Here, the state failed to prove the subsection of 13-1203(A) upon which defendant's prior conviction was based. After the verdict, defense counsel waived a jury trial regarding prior convictions and stipulated to defendant's identity. The prosecution then offered a certified copy of the sentencing minute entry from the earlier case, which stated only that defendant had been found guilty of "aggravated assault, a dangerous, but nonrepetitive class three felony," without enumerating a specific subsection of 13-1203. The presentence report from that case also failed to designate any subpart of the assault statute. Before defendant's resentencing, the state submitted a memorandum with copies of the earlier indictments attached. Again, those documents did not indicate any specific subsection of 13-1203. Nevertheless, the trial court found a prior felony involving the use or threat of violence.
Apparently concerned that the (F)(2) factor might be overturned on appeal, the state filed a "Request to Take Judicial Notice," asserting that "in order for this Court to intelligently resolve the dispute, it must have proof before it of the materials demonstrating the precise nature of the prior convictions, but those materials are not currently part of the Record on Appeal in this case." We are thus asked to "notice" various documents, including portions of jury instructions allegedly given in the prior matter. See Walden, 183 Ariz. at 617, 905 P.2d at 996. The instructions state that the crime of aggravated assault requires proof of the following: "1. That the Defendant intentionally put another person in reasonable apprehension of immediate physical injury; and 2. That the Defendant used a deadly weapon such as a firearm." Therefore, they would seem to indicate that defendant's prior conviction was based on § 13-1203(A)(2). As mentioned above, however, these instructions were not introduced at defendant's initial sentencing, nor at his resentencing.
Arizona cases do not provide a clear standard for determining when an appellate court may take judicial notice of matters that were never presented to the trial judge. See Kriz v. Buckeye Petroleum Co., 145 Ariz. 374, 377 n. 3, 701 P.2d 1182, 1185 n. 3 (1985) (holding judicial notice of federal court memorandum decision improper under Rule 201, Ariz. R.Evid.); In re Estate of Henry, 6 Ariz. App. 183, 188, 430 P.2d 937, 942 (1967) (refusing to take judicial notice of legal proceedings transacted in another court); cf. State ex rel. Corbin v. Tocco, 173 Ariz. 587, 590 n. 1, 845 P.2d 513, 516 n. 1 (App. 1992) (court of appeals may take notice of records in the same case that were previously submitted to it and were properly before the trial court). But see State v. Valenzuela, 109 Ariz. 109, 110, 506 P.2d 240, 241 (1973); Morris K. Udall et al., Arizona Practice, Law of Evidence § 152, at 331 (3d ed. 1991) ("Supreme Court will take judicial notice of its own records and decisions and those of superior courts.").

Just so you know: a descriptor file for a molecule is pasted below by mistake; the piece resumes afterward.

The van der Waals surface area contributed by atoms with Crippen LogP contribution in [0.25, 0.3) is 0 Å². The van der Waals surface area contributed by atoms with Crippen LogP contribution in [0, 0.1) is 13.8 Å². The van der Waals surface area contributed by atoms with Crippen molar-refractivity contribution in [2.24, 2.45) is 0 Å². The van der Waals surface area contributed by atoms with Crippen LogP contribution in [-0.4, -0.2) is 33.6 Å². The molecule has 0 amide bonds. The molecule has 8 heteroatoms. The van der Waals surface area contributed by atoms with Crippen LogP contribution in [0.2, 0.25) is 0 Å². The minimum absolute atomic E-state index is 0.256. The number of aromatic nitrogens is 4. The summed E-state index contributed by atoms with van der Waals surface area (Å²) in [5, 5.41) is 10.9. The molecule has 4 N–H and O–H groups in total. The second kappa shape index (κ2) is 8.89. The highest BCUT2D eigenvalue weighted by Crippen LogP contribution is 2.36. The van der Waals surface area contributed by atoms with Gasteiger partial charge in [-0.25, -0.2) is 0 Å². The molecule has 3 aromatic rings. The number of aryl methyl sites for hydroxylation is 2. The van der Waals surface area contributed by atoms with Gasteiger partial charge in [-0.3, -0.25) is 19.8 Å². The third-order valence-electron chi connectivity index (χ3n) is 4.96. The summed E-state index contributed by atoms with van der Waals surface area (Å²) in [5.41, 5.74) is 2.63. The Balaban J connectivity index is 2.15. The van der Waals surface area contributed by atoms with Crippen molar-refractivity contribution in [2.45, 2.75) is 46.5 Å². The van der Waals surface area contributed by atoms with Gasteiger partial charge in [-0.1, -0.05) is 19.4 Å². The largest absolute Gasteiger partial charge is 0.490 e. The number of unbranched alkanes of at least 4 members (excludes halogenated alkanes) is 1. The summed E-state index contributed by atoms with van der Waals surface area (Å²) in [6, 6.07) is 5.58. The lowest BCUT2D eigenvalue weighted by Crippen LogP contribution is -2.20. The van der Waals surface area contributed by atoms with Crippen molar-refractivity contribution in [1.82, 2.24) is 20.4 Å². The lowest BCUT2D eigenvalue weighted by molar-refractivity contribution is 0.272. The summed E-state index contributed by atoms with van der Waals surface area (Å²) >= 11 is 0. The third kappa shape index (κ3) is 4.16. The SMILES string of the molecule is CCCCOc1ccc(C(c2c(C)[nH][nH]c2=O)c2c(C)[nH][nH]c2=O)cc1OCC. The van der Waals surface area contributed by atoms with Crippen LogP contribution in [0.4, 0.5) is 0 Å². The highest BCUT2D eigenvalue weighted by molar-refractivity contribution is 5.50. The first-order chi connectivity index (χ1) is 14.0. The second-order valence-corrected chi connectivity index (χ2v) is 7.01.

Because our court does not act as a fact-finder, we generally do not consider materials that are outside the record on appeal. See Schaefer v. Murphey, 131 Ariz. 295, 299, 640 P.2d 857, 861 (1982); GM Dev. Corp. v. Community Am. Mortgage Corp., 165 Ariz. 1, 4, 795 P.2d 827, 830 (App. 1990); Benitez v. Indus. Comm'n of Arizona, 15 Ariz. App. 54, 55, 485 P.2d 1171, 1172 (1971) (refusing items filed on the day of oral argument). Were we inclined to consider the late-presented documents in this case, we would first have to satisfy ourselves as to their authenticity, since we have been provided only photocopies of pages purportedly taken from various proceedings. See Ariz.R.Evid. 902; State v. Flowers, 9 Ariz. App. 440, 442-43, 453 P.2d 536, 538-39 (1969) (trial court must examine file of extradition papers before taking judicial notice of them). This court, however, is ill-equipped to resolve disputes over authenticity. Thus, the customary way to prove a prior offense is by introducing appropriate documentary evidence in the trial court. See State v. Marlow, 163 Ariz. 65, 70, 786 P.2d 395, 400 (1989). We see no reason to depart from this procedure, especially where life or death might literally hang in the balance. Regardless of the extent to which judicial notice may be appropriate in other contexts, therefore, we are not persuaded that it should be used at the appellate level to establish the existence of aggravating factors in a capital case. We hold that the (F)(2) finding is unsupported.